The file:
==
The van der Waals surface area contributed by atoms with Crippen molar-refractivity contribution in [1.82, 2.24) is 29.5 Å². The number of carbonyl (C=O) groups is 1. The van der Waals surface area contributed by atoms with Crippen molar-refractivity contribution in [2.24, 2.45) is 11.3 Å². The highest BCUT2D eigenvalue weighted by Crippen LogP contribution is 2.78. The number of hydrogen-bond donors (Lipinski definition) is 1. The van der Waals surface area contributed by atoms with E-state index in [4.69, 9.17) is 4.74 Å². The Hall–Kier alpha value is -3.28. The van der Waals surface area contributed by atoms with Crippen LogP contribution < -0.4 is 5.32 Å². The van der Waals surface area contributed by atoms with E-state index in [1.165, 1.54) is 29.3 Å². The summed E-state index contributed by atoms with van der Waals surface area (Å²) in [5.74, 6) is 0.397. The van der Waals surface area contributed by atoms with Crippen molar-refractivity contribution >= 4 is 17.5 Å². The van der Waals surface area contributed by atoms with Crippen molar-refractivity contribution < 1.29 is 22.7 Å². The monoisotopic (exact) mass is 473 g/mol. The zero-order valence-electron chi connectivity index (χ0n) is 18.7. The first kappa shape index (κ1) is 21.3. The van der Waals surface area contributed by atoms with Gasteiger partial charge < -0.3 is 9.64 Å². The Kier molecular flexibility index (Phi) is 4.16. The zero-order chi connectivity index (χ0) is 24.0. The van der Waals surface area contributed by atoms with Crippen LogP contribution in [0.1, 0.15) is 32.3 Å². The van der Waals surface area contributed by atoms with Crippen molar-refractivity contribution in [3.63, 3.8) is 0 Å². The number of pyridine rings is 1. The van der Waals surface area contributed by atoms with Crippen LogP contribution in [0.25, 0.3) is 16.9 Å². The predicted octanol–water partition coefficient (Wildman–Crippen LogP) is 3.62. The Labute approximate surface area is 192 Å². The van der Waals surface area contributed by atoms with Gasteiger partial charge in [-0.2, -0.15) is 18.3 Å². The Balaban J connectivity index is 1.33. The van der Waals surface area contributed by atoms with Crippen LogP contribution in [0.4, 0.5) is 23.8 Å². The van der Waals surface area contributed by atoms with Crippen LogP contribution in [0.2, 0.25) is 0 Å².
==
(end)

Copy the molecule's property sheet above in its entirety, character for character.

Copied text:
The van der Waals surface area contributed by atoms with Crippen molar-refractivity contribution in [1.82, 2.24) is 29.5 Å². The number of carbonyl (C=O) groups is 1. The van der Waals surface area contributed by atoms with Crippen molar-refractivity contribution in [2.24, 2.45) is 11.3 Å². The highest BCUT2D eigenvalue weighted by Crippen LogP contribution is 2.78. The number of hydrogen-bond donors (Lipinski definition) is 1. The van der Waals surface area contributed by atoms with E-state index in [4.69, 9.17) is 4.74 Å². The Hall–Kier alpha value is -3.28. The van der Waals surface area contributed by atoms with Crippen LogP contribution < -0.4 is 5.32 Å². The van der Waals surface area contributed by atoms with E-state index in [1.165, 1.54) is 29.3 Å². The summed E-state index contributed by atoms with van der Waals surface area (Å²) in [5.74, 6) is 0.397. The van der Waals surface area contributed by atoms with Crippen molar-refractivity contribution >= 4 is 17.5 Å². The van der Waals surface area contributed by atoms with Crippen molar-refractivity contribution < 1.29 is 22.7 Å². The monoisotopic (exact) mass is 473 g/mol. The zero-order valence-electron chi connectivity index (χ0n) is 18.7. The first kappa shape index (κ1) is 21.3. The van der Waals surface area contributed by atoms with Gasteiger partial charge < -0.3 is 9.64 Å². The Kier molecular flexibility index (Phi) is 4.16. The zero-order chi connectivity index (χ0) is 24.0. The van der Waals surface area contributed by atoms with Crippen LogP contribution in [0.1, 0.15) is 32.3 Å². The van der Waals surface area contributed by atoms with Crippen molar-refractivity contribution in [3.63, 3.8) is 0 Å². The number of pyridine rings is 1. The van der Waals surface area contributed by atoms with Crippen LogP contribution in [0.25, 0.3) is 16.9 Å². The predicted octanol–water partition coefficient (Wildman–Crippen LogP) is 3.62. The Labute approximate surface area is 192 Å². The van der Waals surface area contributed by atoms with Gasteiger partial charge in [-0.2, -0.15) is 18.3 Å². The Balaban J connectivity index is 1.33. The van der Waals surface area contributed by atoms with Crippen LogP contribution in [0.4, 0.5) is 23.8 Å². The van der Waals surface area contributed by atoms with Crippen LogP contribution in [0.2, 0.25) is 0 Å².